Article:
He added, "I'm a better husband and father than I was a killer."

After having worked under the radar for so many years, he became a celebrity with the 2012 release of his book, which became a New York Times best-seller.

Defending his decision to divulge so much detail despite the secretive nature of the SEAL world, Kyle told Time that he was "not trying to glory myself."

"I didn't want to put the number of kills I had in there," he said. "I wanted to get it out about the sacrifices military families have to make."

He said that while killing did not come easy at first, he knew it meant saving lives.

"The first time, you're not even sure you can do it," he said in the interview. "But I'm not over there looking at these people as people. I'm not wondering if he has a family. I'm just trying to keep my guys safe. Every time I kill someone, he can't plant an (improvised explosive device). You don't think twice about it."

At one point, Kyle wrote, he shot a woman who was carrying a grenade while with her toddler. But he did not kill a child in Baghdad's Sadr City area who had a rocket-propelled grenade launcher. "According to the rules of engagement at the time, you could kill anyone with an RPG on sight. That day I just couldn't kill the kid. He'll probably grow up and fight us, but I just didn't want to do it.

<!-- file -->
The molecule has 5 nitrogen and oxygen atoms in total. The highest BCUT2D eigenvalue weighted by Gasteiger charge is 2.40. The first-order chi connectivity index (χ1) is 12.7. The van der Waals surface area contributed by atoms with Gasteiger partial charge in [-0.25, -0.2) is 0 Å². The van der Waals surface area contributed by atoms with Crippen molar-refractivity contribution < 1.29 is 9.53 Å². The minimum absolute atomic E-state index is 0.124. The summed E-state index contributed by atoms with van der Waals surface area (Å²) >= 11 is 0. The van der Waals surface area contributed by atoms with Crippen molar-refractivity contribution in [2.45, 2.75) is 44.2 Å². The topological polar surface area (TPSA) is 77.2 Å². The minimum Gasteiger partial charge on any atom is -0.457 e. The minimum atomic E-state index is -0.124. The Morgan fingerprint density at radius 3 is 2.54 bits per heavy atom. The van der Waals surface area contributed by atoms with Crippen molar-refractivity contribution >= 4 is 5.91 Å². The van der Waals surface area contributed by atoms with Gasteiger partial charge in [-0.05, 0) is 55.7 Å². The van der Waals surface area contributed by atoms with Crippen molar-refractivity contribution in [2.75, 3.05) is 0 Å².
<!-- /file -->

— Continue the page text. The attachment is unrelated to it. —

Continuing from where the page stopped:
He said the American public lives "in a dream world. You have no idea what goes on on the other side of the world. The harsh realities that these people are doing to themselves and then to our guys. And there are certain things that need to be done to take care of them."

After leaving the military, he founded Craft International, a military training company. Kyle also spoke up on current events, including accusing President Barack Obama of being "against the Second Amendment" because of his gun control initiatives, according to a video interview with guns.com.

The married father of two children established the nonprofit Fitco Cares Foundation to help veterans battling PTSD get access to exercise equipment.

Littlefield, who leaves behind a wife and children, was a friend and another veteran who worked to help people with PTSD, said Fitco Director Travis Cox.

In a statement, the foundation described Kyle as an "American hero" and pledged to carry on his mission.

"What began as a plea for help from Chris looking for in-home fitness equipment for his brothers- and sisters-in-arms" struggling with PTSD turned into an organization that will continue after his death," Cox said in a statement.

"Chris died doing what he filled his heart with passion -- serving soldiers struggling with the fight to overcome PTSD. His service, life and premature death will never be in vain. May God watch over his family and all those who considered Chris a true friend."

His friend, Jason Kos, offered similarly glowing sentiments, telling CNN's "Early Start Weekend" that Kyle was "a man of incredible character."

"He led by example," Kos said. "He always stopped to take time to talk to whoever was around him. Just incredibly humble, very funny as well."